Unfortunately, one of the principal lessons I've learnt from my first live UFC experience as a reporter is that the internet connection in England is shocking.
Anyway, ladies and gentleman, without further ado here is the belated full 138 report.
What is it they say? "Better late than never." And for good measure, I've infused the text with a smattering of my customary idiosyncratic humour.
Introduction: If UFC 138 hasn’t inspired much excitement amongst hardcore MMA fans, it will at least be remembered for showcasing the first ever 5-round non-title fight between Chris Leben and Mark Munoz. Though both Leben and Munoz have ensured that the number of rounds is merely a formality, because they’ll require less than three to end proceedings.
The general consensus amongst most Brits is that the UK has gradually become an afterthought for the UFC, an idea reinforced by the lack of high-profile fighters on this particular card. However, a distinction must be made between a great card and a great night of fights. As Dana often reminds us, let’s witness the calibre of the fights before we jump to criticise;
Mark Munoz (186) VS Chris Leben (186)
Renan Barao (136) VS Brad Pickett (134)
Papy Abedi (170) VS Thiago Alves (171*)
Edward Faaloloto (155) VS Terry Etim (156)
Anthony Perosh (205) VS Cyrille Diabate (206)
Justin Edwards (170) VS John Maguire (170)
Jason Young (145) VS Michihiro Omigawa (145)
Phil De Fries (243) VS Rob Broughton (258)
Che Mills (169) VS Chris Cope (170)
Vaughan Lee (135) VS Chris Cariaso (135)
*Alves made weight on his second attempt after initially weighing in at 172 pounds
Both men emerge to exhilarating hip-hop numbers by P. Diddy and Jay-Z. Crowd is officially pumped.
Both connect with glancing blows then clinch. Lee attempts a standing guillotine, releases then takes Cariaso to the mat…another guillotine attempt, he must be fond of this particular manoeuvre…to the mat again, wearing on Cariaso against the fence. Very dominant first round from the Brit debutant, securing two takedowns earning him the first round, much to the satisfaction of his hometown Birmingham crowd.
Both men emerge swinging, both trade takedowns. Lee is bullying Cariaso with his physicality, backing him up to the fence, but like a wounded animal, Cariaso responds in kind with venom. Vaughan demonstrates effective defence to nullify Cariaso’s attack. Cariaso now returns the favour and takes Lee to the mat, and works to side control, then back into half-guard. Cariaso smothering but not administering much G ‘n’ P. Cariaso controlled position for most of the round, evening up the scores. All to fight for in Round 3.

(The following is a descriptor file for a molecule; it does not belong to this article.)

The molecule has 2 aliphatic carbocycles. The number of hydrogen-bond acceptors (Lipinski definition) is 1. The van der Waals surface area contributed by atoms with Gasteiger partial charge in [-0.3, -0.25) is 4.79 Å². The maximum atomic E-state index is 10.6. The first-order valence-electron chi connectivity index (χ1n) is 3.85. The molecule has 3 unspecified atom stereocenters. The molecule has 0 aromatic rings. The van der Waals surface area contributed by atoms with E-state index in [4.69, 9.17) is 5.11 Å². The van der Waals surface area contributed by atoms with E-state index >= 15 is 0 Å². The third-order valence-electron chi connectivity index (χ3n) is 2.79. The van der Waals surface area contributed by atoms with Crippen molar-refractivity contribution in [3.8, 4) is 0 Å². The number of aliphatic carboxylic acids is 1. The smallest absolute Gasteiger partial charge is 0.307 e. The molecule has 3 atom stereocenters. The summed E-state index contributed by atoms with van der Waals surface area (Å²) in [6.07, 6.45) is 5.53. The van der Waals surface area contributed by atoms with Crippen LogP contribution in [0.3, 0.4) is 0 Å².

Vaughan Lee must have a solid chin because he is exposing it to a former golden gloves champion. Lee harnesses his size again to force the fight to the fence. He then misses with a speculative spinning backfist. Cariaso sloppily takes Lee to the mat, but with 2 minutes left in the round this looks ominous for the Brit. Cariao Ground ‘n’ Pounds followed by a Rear-Naked-Choke attempt. Lee escapes. Three consecutive vicious elbows soften up Lee, who relinquishes his back. Another RNC attempt concludes the round. Cariaso’s round, as his jubilant gesticulations suggest. He ought to win the fight 29-28…that is, if the judges aren’t drunk.
29-28 Lee, 2x 29-28 Cariaso, split decision victory.
Che, half Jamaican-half Scottish, pays homage to his roots (his Jamaican ones that is) by entering to a lively reggae tune. Cope enters to the Rocky theme tune, smiling like the cat that got the cream, and wooing of course. This one is likely to be predominantly a stand up affair according to my exclusive with Che this week.
Both men trade, Che catches Chris with a knee, drops Cope, ref appears to intervene but allows action to continue. Cope, still a little foggy, struggles back to his feet and is confronted with another knee that lands flush. Cope falls again, and for good measure, Che catches him with a punch on the mat. Timely intervention by the ref at 40 seconds of the first round.
Officially adjudged a TKO, though it was verging on a KO. A very impressive debut by “Beautiful” Che Mills, described by Senor Rogan as “picture perfect.” As a media man I know I’m meant to master the art of impartiality but I must admit that I’ve just texted Che to congratulate him. Follow him on Twitter @CheMillsMMA
Cockney (slang for Londoner) vs. Japanese
Muay Thai vs Judo= Stand up war hopefully, though maths and MMA aren’t always the most reliable of bedfellows.
Both men stand and trade bombs, tag each other and demonstrate immediately that they are both more resilient than you or I (sorry if you’re reading this Andrei Arlovski). Omigawa takes Young to the mat, and busts up his right eye. Young gets back to his feet and ever so slightly rocks Omigawa with his right shin. Omigawa quickly recuperates, and Young takes him to the mat in an attempt to secure the round. Omigawa reverses instantly. Close round.
Both men commence the round in the pocket trading. Omigawa takes Young to the mat and proceeds to count sheep for 60 seconds, much to the displeasure of the booing crowd. Omigawa looks for a submission with some slick grappling but Young evades his clutches. Fight returns to the feet, before Omigawa neatly employs his Judo skills by tripping Young to the mat. Omigawa responds to the boos by working this time, though still appears reluctant to fully commit himself to submission attempts. He finishes the round on top. Omigawa’s round.
In between rounds, the British crowd cheers enthusiastically for Arianny. You’ll be glad to learn that us Brits also appreciate aesthetic beauty.
Another textbook Judo trip by Omigawa. Young escapes the leg and ankle lock, though only returns to the feet temporarily before Omigawa asserts his will yet again. Omigawa cautious on the ground again, half-heartedly attempts to lock on the kimura, almost as a means of ensuring that the fight remains grounded. Young winds up on top for the last 20 seconds but it’s another round to the Japanese Judoka.